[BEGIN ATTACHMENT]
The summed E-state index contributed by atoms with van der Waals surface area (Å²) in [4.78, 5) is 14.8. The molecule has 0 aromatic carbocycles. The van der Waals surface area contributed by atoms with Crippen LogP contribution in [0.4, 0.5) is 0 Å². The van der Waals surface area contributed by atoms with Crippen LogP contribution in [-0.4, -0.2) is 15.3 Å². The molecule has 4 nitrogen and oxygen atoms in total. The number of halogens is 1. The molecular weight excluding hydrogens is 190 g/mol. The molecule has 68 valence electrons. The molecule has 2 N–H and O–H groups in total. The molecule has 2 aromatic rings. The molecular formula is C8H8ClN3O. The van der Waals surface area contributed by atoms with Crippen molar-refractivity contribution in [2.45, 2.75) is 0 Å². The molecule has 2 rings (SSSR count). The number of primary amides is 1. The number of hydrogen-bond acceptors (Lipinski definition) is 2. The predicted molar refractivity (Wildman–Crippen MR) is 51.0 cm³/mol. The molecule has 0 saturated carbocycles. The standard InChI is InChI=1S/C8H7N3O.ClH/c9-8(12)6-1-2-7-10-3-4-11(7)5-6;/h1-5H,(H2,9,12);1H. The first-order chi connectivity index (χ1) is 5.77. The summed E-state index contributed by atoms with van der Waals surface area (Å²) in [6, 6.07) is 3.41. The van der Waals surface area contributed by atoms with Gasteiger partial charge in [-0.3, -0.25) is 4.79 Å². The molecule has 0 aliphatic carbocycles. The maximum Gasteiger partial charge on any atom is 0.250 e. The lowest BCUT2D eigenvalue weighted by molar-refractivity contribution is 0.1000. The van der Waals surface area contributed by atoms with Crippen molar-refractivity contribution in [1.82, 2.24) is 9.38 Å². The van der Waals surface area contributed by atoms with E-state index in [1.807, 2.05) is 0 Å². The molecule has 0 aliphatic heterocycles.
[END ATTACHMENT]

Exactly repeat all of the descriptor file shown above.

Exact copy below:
The summed E-state index contributed by atoms with van der Waals surface area (Å²) in [4.78, 5) is 14.8. The molecule has 0 aromatic carbocycles. The van der Waals surface area contributed by atoms with Crippen LogP contribution in [0.4, 0.5) is 0 Å². The van der Waals surface area contributed by atoms with Crippen LogP contribution in [-0.4, -0.2) is 15.3 Å². The molecule has 4 nitrogen and oxygen atoms in total. The number of halogens is 1. The molecular weight excluding hydrogens is 190 g/mol. The molecule has 68 valence electrons. The molecule has 2 N–H and O–H groups in total. The molecule has 2 aromatic rings. The molecular formula is C8H8ClN3O. The van der Waals surface area contributed by atoms with Crippen molar-refractivity contribution in [2.45, 2.75) is 0 Å². The molecule has 2 rings (SSSR count). The number of primary amides is 1. The number of hydrogen-bond acceptors (Lipinski definition) is 2. The predicted molar refractivity (Wildman–Crippen MR) is 51.0 cm³/mol. The molecule has 0 saturated carbocycles. The standard InChI is InChI=1S/C8H7N3O.ClH/c9-8(12)6-1-2-7-10-3-4-11(7)5-6;/h1-5H,(H2,9,12);1H. The first-order chi connectivity index (χ1) is 5.77. The summed E-state index contributed by atoms with van der Waals surface area (Å²) in [6, 6.07) is 3.41. The van der Waals surface area contributed by atoms with Gasteiger partial charge in [-0.3, -0.25) is 4.79 Å². The molecule has 0 aliphatic carbocycles. The maximum Gasteiger partial charge on any atom is 0.250 e. The lowest BCUT2D eigenvalue weighted by molar-refractivity contribution is 0.1000. The van der Waals surface area contributed by atoms with Crippen molar-refractivity contribution in [1.82, 2.24) is 9.38 Å². The van der Waals surface area contributed by atoms with E-state index in [1.807, 2.05) is 0 Å². The molecule has 0 aliphatic heterocycles.